By Connie Denney

Talk about staying power! Eighty years have seen mighty structures, governments and powerful men rise and fall, not to mention men walking on the moon and many scientific discoveries. Would the group of 12 women who decided to form a book club in Erwin in 1939 have thought that 80 years later women would still gather monthly for the very specific purpose they had in mind?

But, really, why not? From the beginning Parnassus Book Club intended: “The object of this club shall be a united effort to promote the culture and entertainment of its members.” 

If you need a bit of orientation regarding the name, Mount Parnassus is in Greece. Figuratively speaking, think home of poetry, literature, learning. The book, “Parnassus on Wheels” by Christopher Morley (published 1917), directly inspired the name.

The perpetuation of such a purpose has continued through limiting the membership to 12 invitees. With each bringing one book a year, all 12 months are covered. By meeting monthly to exchange books over tasty desserts, all have the opportunity to read the books. Chatting with them during a recent meeting, I asked how they felt about being a part of the group. “Honored” was the response with added nods of agreement.

A variety of life experiences was represented in the room, including raising families, teaching school, working in federal service, as a librarian, as a social worker. There’s a granddaughter of J.F. Toney, for whom the local public library was named. Another is a former member of the library’s board. There was, also, an almost tangible camaraderie—one of the newer members arrived with three others for whom driving on their own would be a problem.

One aspect of the perpetuation of the club that struck me as very special is the mother-daughter relationships. One member is the daughter of one of the original 12 members. Four others are mother-daughter pairs.

Nancy Gentry spoke with me later about her mother, Mildred DeArmond, whose artwork appears on the club’s first yearbook, which is now displayed in a scrapbook. She was an artist and taught art, mostly for private students. Some of her works are still in the family. Although her mother did not formally teach her, Gentry did become interested and planned a college major in art but changed to math, which she taught for 25 years. After retirement she took art lessons and enjoys painting, and can “forget everything else.” Her mother influenced her love of both art and reading.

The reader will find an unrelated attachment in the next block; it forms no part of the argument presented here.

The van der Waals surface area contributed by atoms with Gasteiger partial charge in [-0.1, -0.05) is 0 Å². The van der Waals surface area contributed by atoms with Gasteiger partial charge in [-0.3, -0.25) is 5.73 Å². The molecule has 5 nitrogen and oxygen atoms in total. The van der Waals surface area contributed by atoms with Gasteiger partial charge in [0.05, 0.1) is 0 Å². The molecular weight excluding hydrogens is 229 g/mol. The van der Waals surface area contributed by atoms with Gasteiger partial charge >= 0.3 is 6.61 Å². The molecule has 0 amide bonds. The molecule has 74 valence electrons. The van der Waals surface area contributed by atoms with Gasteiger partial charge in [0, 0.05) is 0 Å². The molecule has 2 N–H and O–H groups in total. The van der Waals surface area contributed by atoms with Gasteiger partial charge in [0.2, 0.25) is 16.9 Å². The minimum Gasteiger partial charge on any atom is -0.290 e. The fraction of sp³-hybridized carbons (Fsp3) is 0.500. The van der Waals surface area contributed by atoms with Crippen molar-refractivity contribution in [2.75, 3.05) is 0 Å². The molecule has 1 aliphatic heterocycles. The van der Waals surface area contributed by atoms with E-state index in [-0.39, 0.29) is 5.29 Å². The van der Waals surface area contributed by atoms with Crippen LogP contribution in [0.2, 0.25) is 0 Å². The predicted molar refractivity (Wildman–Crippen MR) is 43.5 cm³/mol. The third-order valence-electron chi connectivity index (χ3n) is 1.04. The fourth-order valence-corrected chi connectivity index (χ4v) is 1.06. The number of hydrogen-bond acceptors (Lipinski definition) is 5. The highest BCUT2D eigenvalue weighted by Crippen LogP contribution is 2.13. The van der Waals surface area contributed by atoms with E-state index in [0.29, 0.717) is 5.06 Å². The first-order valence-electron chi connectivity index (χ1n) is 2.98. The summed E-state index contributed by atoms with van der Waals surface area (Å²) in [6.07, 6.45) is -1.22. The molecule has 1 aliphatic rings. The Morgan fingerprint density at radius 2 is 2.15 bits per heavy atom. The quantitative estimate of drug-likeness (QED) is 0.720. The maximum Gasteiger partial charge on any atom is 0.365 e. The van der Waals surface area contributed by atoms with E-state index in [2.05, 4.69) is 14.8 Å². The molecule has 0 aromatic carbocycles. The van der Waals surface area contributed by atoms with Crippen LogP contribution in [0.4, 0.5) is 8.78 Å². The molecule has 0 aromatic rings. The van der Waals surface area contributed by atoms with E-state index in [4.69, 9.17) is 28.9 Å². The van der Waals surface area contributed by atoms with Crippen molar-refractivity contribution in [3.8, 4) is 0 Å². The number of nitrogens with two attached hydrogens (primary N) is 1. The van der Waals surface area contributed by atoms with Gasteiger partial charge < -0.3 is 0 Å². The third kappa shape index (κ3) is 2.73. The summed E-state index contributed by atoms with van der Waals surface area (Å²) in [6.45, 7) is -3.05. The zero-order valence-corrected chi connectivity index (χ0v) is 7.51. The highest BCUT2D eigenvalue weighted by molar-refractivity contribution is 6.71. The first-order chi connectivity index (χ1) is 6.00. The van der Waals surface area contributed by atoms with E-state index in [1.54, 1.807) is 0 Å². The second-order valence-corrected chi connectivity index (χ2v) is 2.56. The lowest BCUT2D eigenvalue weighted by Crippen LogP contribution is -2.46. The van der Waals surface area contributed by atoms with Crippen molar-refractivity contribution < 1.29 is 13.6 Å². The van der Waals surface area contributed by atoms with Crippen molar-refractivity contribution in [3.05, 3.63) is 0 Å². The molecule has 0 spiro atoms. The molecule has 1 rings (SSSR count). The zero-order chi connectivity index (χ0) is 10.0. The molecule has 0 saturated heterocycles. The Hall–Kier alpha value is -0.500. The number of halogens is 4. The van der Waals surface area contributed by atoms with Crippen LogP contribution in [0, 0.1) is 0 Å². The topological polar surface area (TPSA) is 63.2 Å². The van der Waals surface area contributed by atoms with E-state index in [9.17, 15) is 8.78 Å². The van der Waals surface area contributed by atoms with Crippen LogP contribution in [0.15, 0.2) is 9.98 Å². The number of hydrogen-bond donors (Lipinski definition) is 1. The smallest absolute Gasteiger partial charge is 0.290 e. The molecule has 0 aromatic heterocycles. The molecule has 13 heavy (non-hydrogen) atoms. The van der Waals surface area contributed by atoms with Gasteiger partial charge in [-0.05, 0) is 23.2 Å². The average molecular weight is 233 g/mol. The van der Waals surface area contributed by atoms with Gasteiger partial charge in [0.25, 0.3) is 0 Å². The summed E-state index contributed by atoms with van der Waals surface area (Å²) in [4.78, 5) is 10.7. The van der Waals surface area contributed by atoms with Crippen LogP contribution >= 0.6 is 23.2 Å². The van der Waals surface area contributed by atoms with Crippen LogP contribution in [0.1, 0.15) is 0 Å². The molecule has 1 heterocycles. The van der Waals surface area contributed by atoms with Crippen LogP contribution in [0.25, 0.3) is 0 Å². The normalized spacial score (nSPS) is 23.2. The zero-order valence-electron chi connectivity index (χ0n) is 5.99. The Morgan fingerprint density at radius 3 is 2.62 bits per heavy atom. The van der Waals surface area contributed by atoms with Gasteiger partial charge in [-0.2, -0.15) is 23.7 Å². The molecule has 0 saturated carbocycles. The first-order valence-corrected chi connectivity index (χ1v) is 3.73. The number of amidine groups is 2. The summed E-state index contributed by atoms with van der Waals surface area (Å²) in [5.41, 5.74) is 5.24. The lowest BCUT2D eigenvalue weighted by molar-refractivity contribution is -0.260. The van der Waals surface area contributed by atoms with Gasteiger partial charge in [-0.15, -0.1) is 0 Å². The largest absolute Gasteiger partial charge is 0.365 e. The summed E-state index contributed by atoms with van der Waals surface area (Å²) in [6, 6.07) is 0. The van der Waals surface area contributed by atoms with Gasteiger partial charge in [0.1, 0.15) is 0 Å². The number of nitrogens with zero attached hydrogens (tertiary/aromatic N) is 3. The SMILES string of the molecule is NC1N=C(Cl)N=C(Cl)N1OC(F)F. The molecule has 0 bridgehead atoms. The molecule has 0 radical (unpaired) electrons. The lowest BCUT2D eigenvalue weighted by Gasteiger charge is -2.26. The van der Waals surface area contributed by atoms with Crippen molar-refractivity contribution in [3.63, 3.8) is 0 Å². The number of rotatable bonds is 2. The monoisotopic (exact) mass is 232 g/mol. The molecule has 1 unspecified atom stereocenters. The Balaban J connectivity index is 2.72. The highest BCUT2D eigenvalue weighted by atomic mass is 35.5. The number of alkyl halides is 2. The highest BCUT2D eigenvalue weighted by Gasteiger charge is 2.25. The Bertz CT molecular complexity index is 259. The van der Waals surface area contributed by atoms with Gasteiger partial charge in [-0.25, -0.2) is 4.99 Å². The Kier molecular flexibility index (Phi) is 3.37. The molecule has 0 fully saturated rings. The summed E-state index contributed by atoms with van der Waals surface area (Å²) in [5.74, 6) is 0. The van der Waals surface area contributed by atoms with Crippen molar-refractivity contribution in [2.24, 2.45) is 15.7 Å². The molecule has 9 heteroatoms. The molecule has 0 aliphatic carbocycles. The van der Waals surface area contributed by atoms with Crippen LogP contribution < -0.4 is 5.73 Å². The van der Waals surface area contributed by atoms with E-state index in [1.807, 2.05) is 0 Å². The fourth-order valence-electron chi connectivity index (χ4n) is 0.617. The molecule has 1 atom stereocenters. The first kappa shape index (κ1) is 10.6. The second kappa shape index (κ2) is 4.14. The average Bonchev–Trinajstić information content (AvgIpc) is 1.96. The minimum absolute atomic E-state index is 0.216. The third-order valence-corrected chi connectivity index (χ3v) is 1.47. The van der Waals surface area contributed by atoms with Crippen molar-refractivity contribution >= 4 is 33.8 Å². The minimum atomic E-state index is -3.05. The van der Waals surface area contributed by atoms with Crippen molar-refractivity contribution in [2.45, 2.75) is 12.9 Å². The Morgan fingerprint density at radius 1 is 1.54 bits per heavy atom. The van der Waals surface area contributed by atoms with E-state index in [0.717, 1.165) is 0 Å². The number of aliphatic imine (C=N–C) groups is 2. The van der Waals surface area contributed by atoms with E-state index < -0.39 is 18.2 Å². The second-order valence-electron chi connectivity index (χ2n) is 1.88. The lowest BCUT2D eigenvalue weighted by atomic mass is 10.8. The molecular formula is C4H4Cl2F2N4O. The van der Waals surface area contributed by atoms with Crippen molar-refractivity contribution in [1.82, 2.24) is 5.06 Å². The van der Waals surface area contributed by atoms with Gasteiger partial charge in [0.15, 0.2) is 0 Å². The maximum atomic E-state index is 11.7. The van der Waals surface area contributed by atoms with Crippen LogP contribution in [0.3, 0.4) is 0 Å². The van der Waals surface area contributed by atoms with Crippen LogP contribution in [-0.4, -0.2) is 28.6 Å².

Gentry joined Parnassus after her mother’s death in 1980. Members wanted daughters to come into the club and several did.

Fast-forward to today. The membership includes Missy Lewis, the daughter of Martha Lou Bain, and Karen Loughmiller, daughter of Ann Howze.

After both retired from federal service, Lewis and her husband moved to Erwin and enjoy the outdoors. She is “thrilled” to have the book club as a social activity with her mom. Her Erwin childhood memories include going to the library, especially for Dr. Seuss and Madeline books. Her mom read to her. She now reads to her granddaughter. 

About Parnassus, she told me that regardless of being a daughter member, she feels it a “tremendous honor” to be asked to join and wants to carry on the tradition.

“I’m thankful every time I cross the mountain to live in such a beautiful part of the world,” Loughmiller says of coming from Asheville to visit her mom. They discuss lots of books and share books. She remembers her teacher parents being avid readers, always having books in the home. 

Loughmiller worked for the Buncombe County (North Carolina) Library System for 25 years. “In my experience, part of our mountain heritage is the high value our families and communities historically placed on books, learning and education, despite the challenges these rural areas often faced.” She spoke of the accumulated wisdom, kindness, compassion and humor among women in the book club she felt honored to join. 

May each of us be especially grateful Sunday, May 12, for our own mothers and others who passed along the love of books and reading.  Here’s wishing the Mothers of Parnassus Book Club—indeed all mothers — Happy Mother’s Day!